Parental Education and Adolescent Health Problems Due to Violence, Self-harm and Substance Use: What Is the Role of Parental Health Problems?

Hanna Remes , University of Helsinki
Heta Moustgaard, University of Helsinki
Laura Kestilä, National Institute for Public Health and Welfare
Pekka Martikainen, University of Helsinki

Adolescent health problems are more prevalent in families with low socioeconomic position, but few studies have assessed the role of parental health in this association. We used Finnish longitudinal population-representative register data with information on parental social background and parental and offspring health problems based on hospital discharge data. We estimated discrete-time survival models on hospital admissions due to violence, self-harm and substance use among adolescents aged 13-19 years in 2001-2011 (n=145 404). Hospital admissions were 2-3 times more common among offspring of basic educated parents than tertiary educated parents. Childhood experience of parental health problems, although more common among offspring of lower educated parents, explained less than 10% of the excess risk. The attenuation was mostly due to high-risk health behaviour-related parental health problems whereas mental and somatic health problems had a negligible impact. Having both low parental education and parental health problems showed simple cumulative effects.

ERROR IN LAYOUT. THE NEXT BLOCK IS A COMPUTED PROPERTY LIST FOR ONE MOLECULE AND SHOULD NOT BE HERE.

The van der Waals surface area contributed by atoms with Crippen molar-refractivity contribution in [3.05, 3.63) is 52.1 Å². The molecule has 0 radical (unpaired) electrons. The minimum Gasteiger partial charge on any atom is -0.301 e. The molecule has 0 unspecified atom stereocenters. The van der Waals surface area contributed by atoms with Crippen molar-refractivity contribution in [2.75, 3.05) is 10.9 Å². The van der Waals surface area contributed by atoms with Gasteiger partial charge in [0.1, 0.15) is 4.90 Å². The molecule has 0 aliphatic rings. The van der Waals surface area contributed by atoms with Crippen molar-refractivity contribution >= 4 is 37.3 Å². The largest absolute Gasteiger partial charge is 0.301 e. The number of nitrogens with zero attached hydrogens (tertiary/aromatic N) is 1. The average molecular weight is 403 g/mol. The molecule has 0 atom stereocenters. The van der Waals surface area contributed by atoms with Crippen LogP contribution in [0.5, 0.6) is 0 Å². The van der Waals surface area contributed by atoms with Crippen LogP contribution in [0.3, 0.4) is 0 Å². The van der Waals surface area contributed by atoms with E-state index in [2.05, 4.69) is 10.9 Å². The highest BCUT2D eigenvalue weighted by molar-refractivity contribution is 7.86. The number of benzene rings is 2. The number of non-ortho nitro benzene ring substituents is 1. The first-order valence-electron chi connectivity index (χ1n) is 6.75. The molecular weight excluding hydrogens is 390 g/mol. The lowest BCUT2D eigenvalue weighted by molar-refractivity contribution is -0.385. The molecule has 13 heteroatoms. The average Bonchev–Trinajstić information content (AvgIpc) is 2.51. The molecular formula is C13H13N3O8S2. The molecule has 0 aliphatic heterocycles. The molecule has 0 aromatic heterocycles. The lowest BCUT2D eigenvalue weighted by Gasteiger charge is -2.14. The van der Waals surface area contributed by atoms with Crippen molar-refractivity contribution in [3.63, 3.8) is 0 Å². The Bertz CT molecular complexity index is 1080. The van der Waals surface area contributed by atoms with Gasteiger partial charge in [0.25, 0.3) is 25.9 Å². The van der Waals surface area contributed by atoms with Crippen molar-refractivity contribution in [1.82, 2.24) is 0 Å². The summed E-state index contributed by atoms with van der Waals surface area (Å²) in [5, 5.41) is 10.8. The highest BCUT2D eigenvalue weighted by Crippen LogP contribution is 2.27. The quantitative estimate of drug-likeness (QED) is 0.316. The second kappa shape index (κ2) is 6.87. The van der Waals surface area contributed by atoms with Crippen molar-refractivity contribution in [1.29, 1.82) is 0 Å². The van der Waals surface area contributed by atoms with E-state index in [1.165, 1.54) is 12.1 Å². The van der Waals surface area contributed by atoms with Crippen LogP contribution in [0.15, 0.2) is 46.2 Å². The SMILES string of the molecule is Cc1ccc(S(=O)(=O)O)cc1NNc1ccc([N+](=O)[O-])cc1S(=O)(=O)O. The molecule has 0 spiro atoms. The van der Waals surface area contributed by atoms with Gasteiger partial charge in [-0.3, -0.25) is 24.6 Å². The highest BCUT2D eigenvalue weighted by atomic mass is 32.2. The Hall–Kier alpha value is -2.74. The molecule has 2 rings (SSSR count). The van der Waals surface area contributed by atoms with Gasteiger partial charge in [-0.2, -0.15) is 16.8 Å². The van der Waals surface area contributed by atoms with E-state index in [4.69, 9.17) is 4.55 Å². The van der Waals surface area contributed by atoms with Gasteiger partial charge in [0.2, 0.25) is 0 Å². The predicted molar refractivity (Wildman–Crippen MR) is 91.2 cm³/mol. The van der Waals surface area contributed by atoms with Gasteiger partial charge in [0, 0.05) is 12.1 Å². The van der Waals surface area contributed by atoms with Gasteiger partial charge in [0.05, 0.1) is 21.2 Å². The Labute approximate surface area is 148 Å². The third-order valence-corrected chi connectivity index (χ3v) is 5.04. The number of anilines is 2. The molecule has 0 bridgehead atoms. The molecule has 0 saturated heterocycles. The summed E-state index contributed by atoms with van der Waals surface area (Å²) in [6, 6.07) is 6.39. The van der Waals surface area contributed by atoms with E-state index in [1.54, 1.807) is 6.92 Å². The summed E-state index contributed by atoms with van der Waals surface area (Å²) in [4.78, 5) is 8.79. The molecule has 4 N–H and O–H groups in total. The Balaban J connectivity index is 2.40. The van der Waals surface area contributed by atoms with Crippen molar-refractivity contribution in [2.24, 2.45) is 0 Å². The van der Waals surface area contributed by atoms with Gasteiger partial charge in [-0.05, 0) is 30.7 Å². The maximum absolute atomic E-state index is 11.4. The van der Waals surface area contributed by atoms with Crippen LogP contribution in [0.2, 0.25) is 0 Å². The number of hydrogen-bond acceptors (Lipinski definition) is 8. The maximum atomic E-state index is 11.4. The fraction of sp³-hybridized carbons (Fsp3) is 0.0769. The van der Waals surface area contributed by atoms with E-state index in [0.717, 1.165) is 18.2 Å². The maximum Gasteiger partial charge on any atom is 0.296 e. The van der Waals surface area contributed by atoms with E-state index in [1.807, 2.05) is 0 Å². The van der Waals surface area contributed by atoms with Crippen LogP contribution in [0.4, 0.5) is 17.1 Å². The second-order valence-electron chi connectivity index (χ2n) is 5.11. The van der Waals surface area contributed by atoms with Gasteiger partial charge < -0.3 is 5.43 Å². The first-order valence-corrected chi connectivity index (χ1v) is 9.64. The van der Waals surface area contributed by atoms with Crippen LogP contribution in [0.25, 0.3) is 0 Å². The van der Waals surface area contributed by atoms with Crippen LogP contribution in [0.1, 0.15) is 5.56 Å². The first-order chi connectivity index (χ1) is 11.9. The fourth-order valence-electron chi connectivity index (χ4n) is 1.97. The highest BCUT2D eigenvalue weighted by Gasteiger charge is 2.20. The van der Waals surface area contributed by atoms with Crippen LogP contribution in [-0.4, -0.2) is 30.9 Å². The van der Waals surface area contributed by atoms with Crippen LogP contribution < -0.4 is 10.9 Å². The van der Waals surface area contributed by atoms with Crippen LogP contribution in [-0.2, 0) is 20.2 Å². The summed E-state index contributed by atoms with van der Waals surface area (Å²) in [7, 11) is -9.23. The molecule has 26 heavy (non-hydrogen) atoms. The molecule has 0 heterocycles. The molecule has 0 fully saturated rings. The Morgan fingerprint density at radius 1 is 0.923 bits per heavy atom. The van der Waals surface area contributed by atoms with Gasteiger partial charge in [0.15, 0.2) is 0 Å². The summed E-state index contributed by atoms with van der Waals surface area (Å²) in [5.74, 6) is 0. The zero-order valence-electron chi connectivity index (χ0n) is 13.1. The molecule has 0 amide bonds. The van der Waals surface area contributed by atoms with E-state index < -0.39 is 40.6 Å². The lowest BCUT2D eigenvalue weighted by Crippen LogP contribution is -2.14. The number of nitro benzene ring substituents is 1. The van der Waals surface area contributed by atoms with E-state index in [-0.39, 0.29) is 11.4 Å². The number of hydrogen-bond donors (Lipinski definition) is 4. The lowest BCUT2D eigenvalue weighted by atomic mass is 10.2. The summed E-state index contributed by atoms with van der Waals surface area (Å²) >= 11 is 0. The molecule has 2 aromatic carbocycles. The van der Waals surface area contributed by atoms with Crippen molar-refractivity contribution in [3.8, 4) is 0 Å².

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 Presented in Session 248. Determinants of Adolescent Health